Carnap famously argued that metaphysics unavoidably involves a confusion between science and poetry. Unlike the lyric poet, who does not attempt to make an argument, the metaphysician attempts to make an argument while simultaneously lacking in musical talent. Carnap’s objection that metaphysics unavoidably involves a blend of philosophy and poetry is not a 20th century insight. Plato, in his beautifully crafted Phaedo, presents us with the imprisoned Socrates, who having been condemned to death for practicing philosophy in the Apology, has (...)
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  7.  17
    Twardowski, Ingarden, and Blaustein on Creative Imagination.Witold Płotka - 2019 - Social Imaginaries 5 (1):121-141.
    The article is a critical elaboration of two phenomenological theories of imagination formulated by Ingarden and Blaustein in their discussion with Twardowski. Ingarden, as well as Blaustein were students of both Twardowski and Husserl, however, they defined imagination in two different contexts: whereas for Ingarden a proper way of analysis of imagination is ontology, for Blaustein imagination is the object of descriptive psychology, connected mainly with an aesthetic experience. As a result, the question of creativity of imagination is described in (...)
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  8.  3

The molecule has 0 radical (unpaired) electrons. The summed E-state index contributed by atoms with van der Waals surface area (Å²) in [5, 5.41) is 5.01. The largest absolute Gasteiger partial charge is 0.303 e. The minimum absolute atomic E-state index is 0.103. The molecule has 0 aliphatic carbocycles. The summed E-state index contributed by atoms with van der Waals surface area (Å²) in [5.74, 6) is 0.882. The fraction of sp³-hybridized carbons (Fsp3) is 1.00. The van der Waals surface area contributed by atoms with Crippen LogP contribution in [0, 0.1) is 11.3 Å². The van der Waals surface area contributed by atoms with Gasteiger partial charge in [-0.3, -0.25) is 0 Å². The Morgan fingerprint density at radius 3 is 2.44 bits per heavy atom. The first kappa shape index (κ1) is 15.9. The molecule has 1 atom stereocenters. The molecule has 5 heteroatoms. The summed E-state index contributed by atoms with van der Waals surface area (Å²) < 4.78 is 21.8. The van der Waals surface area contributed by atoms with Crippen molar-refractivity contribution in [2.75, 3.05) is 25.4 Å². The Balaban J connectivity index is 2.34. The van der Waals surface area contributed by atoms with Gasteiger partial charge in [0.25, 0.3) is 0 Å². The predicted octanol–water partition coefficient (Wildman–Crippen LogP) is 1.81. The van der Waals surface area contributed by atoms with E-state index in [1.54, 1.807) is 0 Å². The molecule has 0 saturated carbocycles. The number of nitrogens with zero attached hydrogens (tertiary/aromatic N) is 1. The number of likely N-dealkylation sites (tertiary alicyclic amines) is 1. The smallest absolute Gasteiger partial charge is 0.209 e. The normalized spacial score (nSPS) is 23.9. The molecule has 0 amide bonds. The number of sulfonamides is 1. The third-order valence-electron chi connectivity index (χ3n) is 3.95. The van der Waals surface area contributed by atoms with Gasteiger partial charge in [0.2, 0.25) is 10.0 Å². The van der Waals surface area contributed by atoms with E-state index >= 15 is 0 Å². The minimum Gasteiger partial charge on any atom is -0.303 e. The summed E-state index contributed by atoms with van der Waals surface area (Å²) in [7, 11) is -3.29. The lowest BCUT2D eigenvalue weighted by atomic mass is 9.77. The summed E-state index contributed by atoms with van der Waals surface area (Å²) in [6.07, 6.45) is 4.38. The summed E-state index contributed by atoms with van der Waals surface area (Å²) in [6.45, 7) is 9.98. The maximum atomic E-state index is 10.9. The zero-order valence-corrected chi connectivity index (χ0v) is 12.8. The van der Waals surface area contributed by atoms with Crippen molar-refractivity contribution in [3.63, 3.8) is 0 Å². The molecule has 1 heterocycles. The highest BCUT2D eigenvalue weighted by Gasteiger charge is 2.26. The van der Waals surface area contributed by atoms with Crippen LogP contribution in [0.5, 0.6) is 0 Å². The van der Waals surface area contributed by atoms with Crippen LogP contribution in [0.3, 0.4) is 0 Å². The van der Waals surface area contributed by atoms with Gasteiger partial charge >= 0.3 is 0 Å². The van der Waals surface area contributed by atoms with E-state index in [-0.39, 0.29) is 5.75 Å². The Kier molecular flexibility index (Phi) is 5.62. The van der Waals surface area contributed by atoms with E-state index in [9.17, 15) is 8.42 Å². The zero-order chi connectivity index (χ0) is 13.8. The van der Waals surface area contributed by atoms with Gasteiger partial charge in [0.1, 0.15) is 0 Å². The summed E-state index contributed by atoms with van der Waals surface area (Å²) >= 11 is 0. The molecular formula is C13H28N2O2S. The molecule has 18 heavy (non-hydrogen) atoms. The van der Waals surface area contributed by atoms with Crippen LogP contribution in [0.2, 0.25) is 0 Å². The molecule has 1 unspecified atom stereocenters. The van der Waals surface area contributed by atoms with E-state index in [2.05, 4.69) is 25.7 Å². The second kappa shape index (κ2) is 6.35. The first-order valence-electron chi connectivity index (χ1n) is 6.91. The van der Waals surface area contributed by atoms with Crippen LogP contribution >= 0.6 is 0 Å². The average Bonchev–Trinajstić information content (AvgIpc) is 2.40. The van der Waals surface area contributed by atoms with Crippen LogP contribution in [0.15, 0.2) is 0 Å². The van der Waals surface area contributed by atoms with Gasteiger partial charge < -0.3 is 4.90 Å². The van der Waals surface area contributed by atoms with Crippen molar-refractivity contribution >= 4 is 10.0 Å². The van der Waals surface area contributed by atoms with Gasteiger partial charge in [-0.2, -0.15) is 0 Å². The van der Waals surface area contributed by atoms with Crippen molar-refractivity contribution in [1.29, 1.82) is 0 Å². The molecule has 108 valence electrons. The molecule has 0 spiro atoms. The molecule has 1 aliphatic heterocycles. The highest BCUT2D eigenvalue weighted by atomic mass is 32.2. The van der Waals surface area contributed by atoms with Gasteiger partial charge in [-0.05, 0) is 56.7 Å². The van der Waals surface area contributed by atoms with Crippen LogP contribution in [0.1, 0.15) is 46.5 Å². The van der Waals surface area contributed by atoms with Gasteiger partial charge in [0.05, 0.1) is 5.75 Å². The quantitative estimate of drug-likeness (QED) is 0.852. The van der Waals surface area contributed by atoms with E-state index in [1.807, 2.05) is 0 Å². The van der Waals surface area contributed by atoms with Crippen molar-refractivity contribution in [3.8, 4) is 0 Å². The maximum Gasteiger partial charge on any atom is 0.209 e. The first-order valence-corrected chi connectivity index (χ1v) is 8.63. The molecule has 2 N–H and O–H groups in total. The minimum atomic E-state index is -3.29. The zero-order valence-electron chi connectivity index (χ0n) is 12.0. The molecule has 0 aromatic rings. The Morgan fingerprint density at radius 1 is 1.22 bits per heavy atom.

Reason, Action, and the Creative Imagination.Roger W. H. Savage - 2019 - Social Imaginaries 5 (1):161-180.
    The exemplary value of individual moral and political acts provides a unique vantage point for inquiring into the role of the creative imagination in social life. Drawing on Kant’s concept of productive imagination, I argue that an act’s exemplification of a fitting response to a moral or political problem or crisis is comparable to the way that a work of art expresses the ‘thought’ or ‘idea’ to which it gives voice. The exercise of practical reason, or phronesis, is akin to (...)
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  9.  7
    Is Make-Believe Only Reproduction?Michela Summa - 2019 - Social Imaginaries 5 (1):97-119.
    This paper develops an analysis of the relation between fiction and make-believe based on the achievements of imagination. The argument aims at a “reciprocal supplementation” between two approaches to fiction. According to one approach, pretense or make-believe structures play a crucial role in our experience of fiction. Discussing Husserl’s view on bound imagining and Walton’s account of fiction as make-believe, I show why pretense and make-believe cannot thereby be reduced to the mere reproduction of something we would experience as original. (...)
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  10.  2
    The Dignity of Utopian Imagination.Mario Wenning - 2019 - Social Imaginaries 5 (1):181-198.
    The utopian imagination is ambivalent in that it both escapes from, while also critically engaging with contemporary societies and forms of living. This paper calls to mind the dignity of utopian longing as well as common objections against political interpretations of utopia. Philosophical utopias, it is argued, make deliberative use of the imagination by sharpening a sense of possibility and providing reasons for utopian thought-images. On this account, utopias draw on irony and satire as constructive modes of imagining unrealized potentials (...)